In APA Style, “et al.” is the only format for abbreviating citations. Consistent use of this format, detailed on pages 174–178 of the Manual, prevents any misreading or confusion about the citations. Because it is so important to acknowledge the ideas and works of others, precision and consistency are essential in the presentation of citations. For your question on running heads, yes they should be to the left in APA Style. You can find examples of in this sample paper: http://www.apastyle.org/manual/related/sample-experiment-paper-1.pdf Note that the requirements for classroom assignments and other types of publications sometimes vary from APA Style guidelines. Schools... Continue reading
Reblogged Mar 5, 2011 at Rick's TwypePad
Aren't there cases where it's actually quite important to know the punctuation of the original material? I can't actually think of any as I write (except perhaps for a paper on the history of punctuation, or one exploring whether greater use of commas is associated with neuroticism!), which suggests that these cases are not common, but the APA rules preclude any possibility of establishing whether the original material included a comma or a period. Considering the APA's strictness on direct quotes (see the response to Charlotte Cottier, above) and on non-temporal use of "while" or "since", it seems a tad strange to me that you don't push Tadmulberry's style.
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When a citation includes a digital object identifier (DOI; see Electronic Sources and Locator Information [PDF]), no further retrieval information is needed. When a DOI is not available, and a URL is included, do not include retrieval dates unless the source material may change over time (e.g., wikis). via www.apastyle.org Official APA style for retrieval dates. I'm not sure I like the second part of this. It's not only wikis that are likely to change; any website could disappear or restructure its URLs. Continue reading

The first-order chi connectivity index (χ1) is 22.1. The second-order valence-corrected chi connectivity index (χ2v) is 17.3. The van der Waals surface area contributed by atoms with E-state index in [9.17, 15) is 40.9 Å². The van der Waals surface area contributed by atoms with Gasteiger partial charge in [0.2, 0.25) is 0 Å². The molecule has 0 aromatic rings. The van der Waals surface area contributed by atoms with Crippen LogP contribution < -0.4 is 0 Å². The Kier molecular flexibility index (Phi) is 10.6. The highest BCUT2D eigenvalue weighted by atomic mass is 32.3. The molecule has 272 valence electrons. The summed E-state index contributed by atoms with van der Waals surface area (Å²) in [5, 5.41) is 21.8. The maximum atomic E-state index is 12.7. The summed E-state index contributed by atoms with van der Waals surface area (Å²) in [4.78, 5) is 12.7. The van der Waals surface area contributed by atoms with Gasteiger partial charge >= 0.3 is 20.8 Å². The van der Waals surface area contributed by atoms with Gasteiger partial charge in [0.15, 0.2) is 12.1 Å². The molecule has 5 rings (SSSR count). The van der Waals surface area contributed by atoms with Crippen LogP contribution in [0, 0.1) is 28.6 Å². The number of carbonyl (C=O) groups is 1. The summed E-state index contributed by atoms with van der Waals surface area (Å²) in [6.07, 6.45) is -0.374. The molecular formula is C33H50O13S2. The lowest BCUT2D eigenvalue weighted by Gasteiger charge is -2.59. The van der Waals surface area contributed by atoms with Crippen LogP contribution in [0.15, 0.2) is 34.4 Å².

Reblogged Mar 5, 2011 at Rick's TwypePad
Which APA Style Rules Are the Most Challenging to Learn? Many of you are probably wondering what error reached Number 1 in our Top 60 list. Great question! Well, the most common APA Style error is the incorrect use of numbers. Even though we examined manuscripts written by authors who used the fifth edition of the APA Publication Manual (because the sixth edition of the APA manual is so new), all of the APA Style rules violated still apply in the sixth edition. Falling into this category are (a) numbers expressed in numerals (APA, 2010, section 4.31), (b) numbers expressed... Continue reading
Reblogged Mar 5, 2011 at Rick's TwypePad
Author, A.(date). Title of document [Format description]. Retrieved from http://URL I'm intrigued by this example, which I've seen on a couple of posts on this site. Most APA reference formats have a space after the period following the author's initial and before (date), just as there is a space after the period following (date). This format seems to be a lone exception. Is there a reason for this apparent inconsistency?
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Thanks for this evocative and concise summary of how to tackle abstracts. I look forward to the upcoming post with more details. I have one question and one suggestion. When you say "illusive researcher", do you mean "illusory researcher"? Do you mean that it's fantasy to think that any given researcher is actually going to read an article? I'm afraid you've lost me here. My suggested change: in way that gives all essential information >> in a way that gives all essential information